11. From am800 TRANSIT WINDSOR DELAYS BLAMED ON AGING FLEET, PARTS SHORTAGE An aging fleet of buses, delays in getting parts and construction detours are adding up to service delays at Transit Windsor. AM800 News received a Facebook message from one regular transit rider who is frustrated with service interruptions. Transit Windsor Executive Director Pat Delmore says delays happen when repairs can't be completed in time. Delmore says the Transit Windsor fleet is an average of 10-years-old, but many have spent more than 20-years on the road. "When you have an older fleet, those buses will break down. One of the things we're currently also experiencing is some backlog with parts that are required from the manufacturer and some longer than normal delays in getting those parts." "Letting people know about the delays is a major challenge," says Delmore. We've got mechanics in here right now, they are working on them and we are trying to move those buses out as soon as they're safe to put on the road. That becomes a challenge and we don't always know until that very last moment whether we have a bus or don't we? It's certainly one of the challenges we have in that we're not able to communicate that to our riders." Delmore says out of the 112 buses in the fleet, between 85 to 90 are needed every day for peak service. He says two dozen new buses will be added to the fleet in the spring, taking the oldest ones out of service.
  12. There is only 4 buses ordered so i doubt that.
  13. http://www.iheartradio.ca/am800/news/council-gives-thumbs-up-to-street-car-restoration-1.3365352 thumbs up for the streetcar restoration! coucil voted yes 7-4!
  14. Im a little lost here. Where in that article does it say anything about these 4 buses being growth buses?
  15. MaT

    MiWay

    "killing ridership:, not something i would wish for on any route. Im sure a lot of your improvements are thanks to ridership.
  16. http://www.cbc.ca/news/canada/windsor/bright-idea-transit-windsor-installing-solar-powered-bus-shelters-1.4339485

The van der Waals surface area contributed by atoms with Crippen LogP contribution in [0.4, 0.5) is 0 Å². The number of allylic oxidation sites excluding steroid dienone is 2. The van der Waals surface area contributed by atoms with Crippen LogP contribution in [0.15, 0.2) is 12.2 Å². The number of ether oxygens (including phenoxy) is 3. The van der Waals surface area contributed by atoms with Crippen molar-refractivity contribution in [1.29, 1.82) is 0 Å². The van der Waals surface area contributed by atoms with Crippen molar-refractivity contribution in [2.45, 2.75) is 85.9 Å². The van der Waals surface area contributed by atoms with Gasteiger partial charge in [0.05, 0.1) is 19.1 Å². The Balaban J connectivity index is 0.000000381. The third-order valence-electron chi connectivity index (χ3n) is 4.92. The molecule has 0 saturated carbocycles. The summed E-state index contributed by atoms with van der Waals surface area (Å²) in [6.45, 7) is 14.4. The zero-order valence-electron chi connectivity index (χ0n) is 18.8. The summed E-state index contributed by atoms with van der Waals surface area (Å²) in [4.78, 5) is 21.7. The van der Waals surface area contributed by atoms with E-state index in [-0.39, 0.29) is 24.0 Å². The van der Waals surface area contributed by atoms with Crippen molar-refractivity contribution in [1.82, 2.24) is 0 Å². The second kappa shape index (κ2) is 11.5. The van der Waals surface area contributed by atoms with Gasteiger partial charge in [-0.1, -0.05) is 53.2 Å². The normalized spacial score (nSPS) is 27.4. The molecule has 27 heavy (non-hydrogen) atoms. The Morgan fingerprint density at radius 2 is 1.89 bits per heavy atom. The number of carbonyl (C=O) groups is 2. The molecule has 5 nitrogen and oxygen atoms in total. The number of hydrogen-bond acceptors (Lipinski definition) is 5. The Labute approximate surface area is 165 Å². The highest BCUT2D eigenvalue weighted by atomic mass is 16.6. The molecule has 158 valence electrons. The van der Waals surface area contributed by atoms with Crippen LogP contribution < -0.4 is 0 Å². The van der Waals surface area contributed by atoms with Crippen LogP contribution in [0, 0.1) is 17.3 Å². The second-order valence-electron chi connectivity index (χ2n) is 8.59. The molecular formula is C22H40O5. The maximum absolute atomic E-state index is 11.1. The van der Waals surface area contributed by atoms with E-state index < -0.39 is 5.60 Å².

17. From the Windsor Star Windsor polishes up Amazon bid with incentives, regional transit Windsor Mayor Drew Dilkens has made two major plays in recent weeks to enhance the Detroit-Windsor bid for Amazon’s second headquarters. The Star has learned that the reason an earlier-than-expected special council meeting was called for last Friday to deal with the downtown’s long-anticipated community improvement plan, was so the CIP’s incentives for downtown investment — for a big new office building, for example — are enshrined prior to Amazon’s Oct. 19 deadline. “I think it’s fair to say we did expedite approval of the CIP for Amazon,” said Dilkens, who’s reluctant to say more due to a news blackout that’s been imposed on the highly charged Detroit-Windsor bid. Also, Dilkens has been reaching out to the county’s seven municipalities, trying to get a commitment to a regional transit system. It’s something that Amazon deems a major requirement for its new location and a weak point for both Detroit and Windsor. “One of the areas we can strengthen is regional transit,” the mayor said. Windsor’s efforts over the years to spread bus service out to the county has been met largely with disinterest. That changed Sept. 1 when LaSalle began a transit service through the town, run by Transit Windsor and linking to the Windsor transit system with no extra charge to transfer. Tecumseh also has a contracted bus service that stops at Windsor’s Tecumseh Mall, though riders have to pay extra to get on a Transit Windsor bus. In recent weeks, both Lakeshore and Amherstburg have responded positively to Dilkens’ request. What Dilkens is asking for is a commitment from the municipalities that, if Amazon chooses Detroit-Windsor, they’re on board with a regional transit system. “We really need all of the municipalities in Essex County to say: ‘We’re behind this 100 per cent,’” said Dilkens. “That’s what we need to show Amazon.” Of the remaining municipalities, Essex and Kingsville have received Windsor’s request and will deal with it at an upcoming meeting, the mayor said. Attempts to reach Leamington Mayor John Patterson Wednesday to find out his town’s position were not successful. “We need the other municipalities to see the benefits of this and the huge, huge impact this would have on the entire region, it stands to change the face of the entire region,” Dilkens said, referring to Windsor’s share of 50,000 jobs at Amazon HQ2. Many employees of Windsor’s big employers, such as Fiat Chrysler, Caesars Windsor and the hospitals, live in the county, he said. The same would hold true for Amazon employees. “That’s why we need everyone’s support as we’re putting together the bid documents.” As for the downtown CIP, Dilkens wouldn’t go into details about which of its incentives would be most attractive to Amazon if it were to locate part of its Detroit-Windsor operation in the downtown. A big one, however, would clearly be annual grants that effectively forgive the additional property taxes charged on a new development, for up to 10 years. A regional transit system doesn’t necessarily need to follow the LaSalle model, in which LaSalle pays for Transit Windsor to run buses through the town and keeps the fares to partly offset the cost. “Whatever form regional transit takes — so people can move seamlessly back and forth between Windsor and their home municipality — that’s what we’re looking for,” said Dilkens. “If the prospect of having Amazon’s headquarters in the City of Windsor is not a catalyst for all municipalities in Essex County to come on board with a regional transit system, then we’ll never have a hope of getting a regional transit system.” LaSalle Mayor Ken Antaya said that so far the response to having Transit Windsor in town, especially from teens and seniors, is “beyond my expectations.” He’s received nothing but good comments from residents. “Not lukewarm comments — really good comments,” Antaya said. “In fact, we’re even hearing some criticism that: ‘Hey, we want you to expand it, expand the hours, more stops.’ That’s all good, constructive criticism.” Transit Windsor’s executive director Pat Delmore said he believes LaSalle’s positive experience will serve as a business case for other municipalities considering a transit service. It’s in very preliminary talks with Amherstburg, and expects to begin talks with Lakeshore in the coming months. “We think there are lots of opportunities within the entire region,” said Delmore, who added there is demand for service in such county employment pockets as Lakeshore’s Patillo Road, Tecumseh’s Oldcastle and Leamington’s greenhouse operations. Lakeshore recently sent a letter to Windsor expressing its commitment to exploring a regional transit system between Windsor, Lakeshore and Tecumseh. “We’ve looked at it many times over the years and now is the time to take another solid good look at it,” said Lakeshore Deputy Mayor Al Fazio, citing the rising demand that’s come with the explosion of residential growth. He said town council wrote the letter to help Windsor entice Amazon. “But it’s not just that. It’s a service we need in Lakeshore anyway.” He said he’d like a service similar to LaSalle’s, one that links into Windsor’s system. But it has to include Tecumseh, because of Tecumseh’s location between Lakeshore and Windsor. “I think Tecumseh’s the key, I really do.” And also the picture to go with it 25 25 25 25 25 25 25 25 25 25 25